Could the first led be damaged and causing this odd behavior.
(I can't just cut the strip since it the waterproof version.
Yes.But equally you could have blown he whole strip, it depends what your power supply did when you fried it.
Yes you can, it is quite soft and cuts with a scalpel. You can seal it up with silicon adhesive.
i dont think so, some of the LED's still light up when they've got power.
i dont think so, some of the LED's still light up when they've got power. expect they're always green and uncontrollable..
That means absolutely nothing. I have a totally FUCT ( Further Use Completely Terminated ) neopixel matrix and some LEDs light or flicker when power is applied to it. I know it is FUCTed because I accidentally attached a 12V power supply to it instead of a 5V one. When a part is dead it is not always unresponsive, it sometimes partially works but not enough to be useful.
And... you're about to blow up the Nano as well.There is a "500mA absolute max" diode between the USB supply and 5volt pin.Powering more than eight (8*60mA) addressable LEDs from that 5volt pin will send that diode to silicon heaven.What voltage did you use on the input of that linear 5volt supply.144 LEDs could use 8.5Amp. That's 8.5watt for every volt above 5volt.= ~60watt with a 12volt input and an all white strip.A 2N3055 without heatsink might be able to dissipate ~3watt.Use a 5volt/10Amp switching supply for 144 LEDs.Leo..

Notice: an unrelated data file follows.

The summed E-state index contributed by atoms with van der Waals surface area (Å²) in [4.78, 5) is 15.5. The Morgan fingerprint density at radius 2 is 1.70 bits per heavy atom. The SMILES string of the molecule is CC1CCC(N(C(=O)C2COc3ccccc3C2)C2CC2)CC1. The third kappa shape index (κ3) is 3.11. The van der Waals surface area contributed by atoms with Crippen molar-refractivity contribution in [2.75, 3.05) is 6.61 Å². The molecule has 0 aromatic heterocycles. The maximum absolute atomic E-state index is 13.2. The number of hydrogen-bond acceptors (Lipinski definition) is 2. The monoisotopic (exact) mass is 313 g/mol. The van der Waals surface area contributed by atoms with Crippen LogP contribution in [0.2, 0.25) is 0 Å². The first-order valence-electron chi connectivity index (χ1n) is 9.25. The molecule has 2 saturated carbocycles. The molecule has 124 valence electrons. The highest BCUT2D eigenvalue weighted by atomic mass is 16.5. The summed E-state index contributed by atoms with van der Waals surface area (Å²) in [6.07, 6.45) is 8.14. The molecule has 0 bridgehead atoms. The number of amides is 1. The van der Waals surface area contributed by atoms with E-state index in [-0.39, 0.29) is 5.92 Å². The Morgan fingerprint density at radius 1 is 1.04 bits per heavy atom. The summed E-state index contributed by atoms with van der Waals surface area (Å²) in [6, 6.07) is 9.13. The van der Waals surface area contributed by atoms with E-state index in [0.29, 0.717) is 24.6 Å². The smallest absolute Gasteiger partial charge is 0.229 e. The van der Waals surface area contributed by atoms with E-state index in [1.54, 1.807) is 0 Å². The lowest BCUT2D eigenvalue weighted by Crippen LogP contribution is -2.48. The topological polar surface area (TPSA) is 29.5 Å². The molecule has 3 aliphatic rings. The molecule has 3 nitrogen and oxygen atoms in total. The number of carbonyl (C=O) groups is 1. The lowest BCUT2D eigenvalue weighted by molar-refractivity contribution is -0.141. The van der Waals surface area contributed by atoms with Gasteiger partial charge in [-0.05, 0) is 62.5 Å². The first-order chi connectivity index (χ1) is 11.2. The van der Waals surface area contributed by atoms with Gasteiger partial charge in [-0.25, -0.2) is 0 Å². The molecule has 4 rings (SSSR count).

19.4V and 3.65A, is 70W. so that should be enough. since 144*0,060*5= is only 43.2 Watt.
You can't say that, you need the voltage and current in values that your component needs them. You can only talk in power terms if you are producing the current and voltage you need using a switching regulator and I don't think you are.Your regulator uses a 2n3055 transistor as a linear regulator so the current drawn from the power supply is going to be the same irrespective of the voltage you regulate it to. So 1A at 5V regulated by a linear regulator is going to be 1A at 19V from your power supply. So it takes 19W from your power supply to provide 5W of useful power in your load. The difference in power 19 - 5 = 14V @ 1A = 14W is burned off by the regulating transistor. Which is why it gets hot, and it could be that an infinite heat sink is not sufficient to burn off this power. It is all to do with the thermal resistance between chip and case and case and ambient. You have no control over the chip to case thermal resistance, you find that in the data sheet.For more information see:- http://www.thebox.myzen.co.uk/Tutorial/Power.html and the examples page found off that.